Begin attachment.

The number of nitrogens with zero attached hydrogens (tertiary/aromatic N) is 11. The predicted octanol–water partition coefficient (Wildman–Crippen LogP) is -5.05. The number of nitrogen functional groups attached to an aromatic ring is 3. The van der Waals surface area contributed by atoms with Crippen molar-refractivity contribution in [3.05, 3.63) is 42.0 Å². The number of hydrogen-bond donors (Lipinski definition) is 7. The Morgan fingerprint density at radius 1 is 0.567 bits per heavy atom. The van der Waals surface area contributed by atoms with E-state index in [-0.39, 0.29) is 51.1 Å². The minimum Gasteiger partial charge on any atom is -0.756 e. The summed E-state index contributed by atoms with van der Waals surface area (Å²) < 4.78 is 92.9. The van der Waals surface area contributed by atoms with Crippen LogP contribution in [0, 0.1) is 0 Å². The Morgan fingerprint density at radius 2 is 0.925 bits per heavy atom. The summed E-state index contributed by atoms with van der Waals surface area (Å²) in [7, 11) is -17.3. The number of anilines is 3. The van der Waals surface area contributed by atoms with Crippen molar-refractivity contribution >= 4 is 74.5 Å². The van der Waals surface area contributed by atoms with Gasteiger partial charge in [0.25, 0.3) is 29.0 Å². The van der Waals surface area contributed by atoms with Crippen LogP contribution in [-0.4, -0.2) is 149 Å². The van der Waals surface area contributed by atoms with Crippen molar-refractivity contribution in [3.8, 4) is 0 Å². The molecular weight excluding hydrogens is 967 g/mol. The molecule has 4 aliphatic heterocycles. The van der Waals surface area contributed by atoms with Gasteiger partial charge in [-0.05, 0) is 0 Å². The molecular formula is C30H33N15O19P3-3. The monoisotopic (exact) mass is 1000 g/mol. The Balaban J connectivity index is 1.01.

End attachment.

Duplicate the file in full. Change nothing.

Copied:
The number of nitrogens with zero attached hydrogens (tertiary/aromatic N) is 11. The predicted octanol–water partition coefficient (Wildman–Crippen LogP) is -5.05. The number of nitrogen functional groups attached to an aromatic ring is 3. The van der Waals surface area contributed by atoms with Crippen molar-refractivity contribution in [3.05, 3.63) is 42.0 Å². The number of hydrogen-bond donors (Lipinski definition) is 7. The Morgan fingerprint density at radius 1 is 0.567 bits per heavy atom. The van der Waals surface area contributed by atoms with E-state index in [-0.39, 0.29) is 51.1 Å². The minimum Gasteiger partial charge on any atom is -0.756 e. The summed E-state index contributed by atoms with van der Waals surface area (Å²) < 4.78 is 92.9. The van der Waals surface area contributed by atoms with Crippen LogP contribution in [0, 0.1) is 0 Å². The Morgan fingerprint density at radius 2 is 0.925 bits per heavy atom. The summed E-state index contributed by atoms with van der Waals surface area (Å²) in [7, 11) is -17.3. The number of anilines is 3. The van der Waals surface area contributed by atoms with Crippen molar-refractivity contribution >= 4 is 74.5 Å². The van der Waals surface area contributed by atoms with Gasteiger partial charge in [0.25, 0.3) is 29.0 Å². The van der Waals surface area contributed by atoms with Crippen LogP contribution in [-0.4, -0.2) is 149 Å². The van der Waals surface area contributed by atoms with Crippen molar-refractivity contribution in [3.8, 4) is 0 Å². The molecular weight excluding hydrogens is 967 g/mol. The molecule has 4 aliphatic heterocycles. The van der Waals surface area contributed by atoms with Gasteiger partial charge in [-0.05, 0) is 0 Å². The molecular formula is C30H33N15O19P3-3. The monoisotopic (exact) mass is 1000 g/mol. The Balaban J connectivity index is 1.01.